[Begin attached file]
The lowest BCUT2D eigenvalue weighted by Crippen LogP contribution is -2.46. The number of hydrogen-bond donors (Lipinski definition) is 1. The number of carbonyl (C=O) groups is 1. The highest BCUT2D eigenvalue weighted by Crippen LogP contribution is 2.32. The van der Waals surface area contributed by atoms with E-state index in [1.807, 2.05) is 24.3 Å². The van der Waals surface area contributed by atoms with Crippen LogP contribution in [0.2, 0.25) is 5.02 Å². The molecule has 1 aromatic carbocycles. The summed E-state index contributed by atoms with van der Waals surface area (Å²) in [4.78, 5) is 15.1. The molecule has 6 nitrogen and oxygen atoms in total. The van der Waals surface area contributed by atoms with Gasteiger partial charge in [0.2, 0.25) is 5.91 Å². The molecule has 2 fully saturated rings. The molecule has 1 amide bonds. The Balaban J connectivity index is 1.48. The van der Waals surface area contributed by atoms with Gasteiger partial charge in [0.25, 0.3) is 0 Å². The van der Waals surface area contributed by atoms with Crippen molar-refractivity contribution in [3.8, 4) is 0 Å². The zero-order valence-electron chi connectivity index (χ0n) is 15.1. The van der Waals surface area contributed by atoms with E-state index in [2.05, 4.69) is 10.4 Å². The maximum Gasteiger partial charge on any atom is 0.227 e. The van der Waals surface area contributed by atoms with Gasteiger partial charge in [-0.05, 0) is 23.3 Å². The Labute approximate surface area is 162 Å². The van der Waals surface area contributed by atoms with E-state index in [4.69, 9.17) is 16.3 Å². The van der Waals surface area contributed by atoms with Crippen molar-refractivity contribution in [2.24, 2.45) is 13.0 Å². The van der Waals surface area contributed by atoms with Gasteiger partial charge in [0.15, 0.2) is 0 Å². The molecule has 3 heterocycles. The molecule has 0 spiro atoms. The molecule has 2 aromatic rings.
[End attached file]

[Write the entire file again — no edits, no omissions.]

The lowest BCUT2D eigenvalue weighted by Crippen LogP contribution is -2.46. The number of hydrogen-bond donors (Lipinski definition) is 1. The number of carbonyl (C=O) groups is 1. The highest BCUT2D eigenvalue weighted by Crippen LogP contribution is 2.32. The van der Waals surface area contributed by atoms with E-state index in [1.807, 2.05) is 24.3 Å². The van der Waals surface area contributed by atoms with Crippen LogP contribution in [0.2, 0.25) is 5.02 Å². The molecule has 1 aromatic carbocycles. The summed E-state index contributed by atoms with van der Waals surface area (Å²) in [4.78, 5) is 15.1. The molecule has 6 nitrogen and oxygen atoms in total. The van der Waals surface area contributed by atoms with Gasteiger partial charge in [0.2, 0.25) is 5.91 Å². The molecule has 2 fully saturated rings. The molecule has 1 amide bonds. The Balaban J connectivity index is 1.48. The van der Waals surface area contributed by atoms with Gasteiger partial charge in [0.25, 0.3) is 0 Å². The van der Waals surface area contributed by atoms with Crippen molar-refractivity contribution in [3.8, 4) is 0 Å². The zero-order valence-electron chi connectivity index (χ0n) is 15.1. The van der Waals surface area contributed by atoms with E-state index in [2.05, 4.69) is 10.4 Å². The maximum Gasteiger partial charge on any atom is 0.227 e. The van der Waals surface area contributed by atoms with Gasteiger partial charge in [-0.05, 0) is 23.3 Å². The Labute approximate surface area is 162 Å². The van der Waals surface area contributed by atoms with E-state index in [4.69, 9.17) is 16.3 Å². The van der Waals surface area contributed by atoms with Crippen molar-refractivity contribution in [2.24, 2.45) is 13.0 Å². The van der Waals surface area contributed by atoms with Gasteiger partial charge in [0.15, 0.2) is 0 Å². The molecule has 3 heterocycles. The molecule has 0 spiro atoms. The molecule has 2 aromatic rings.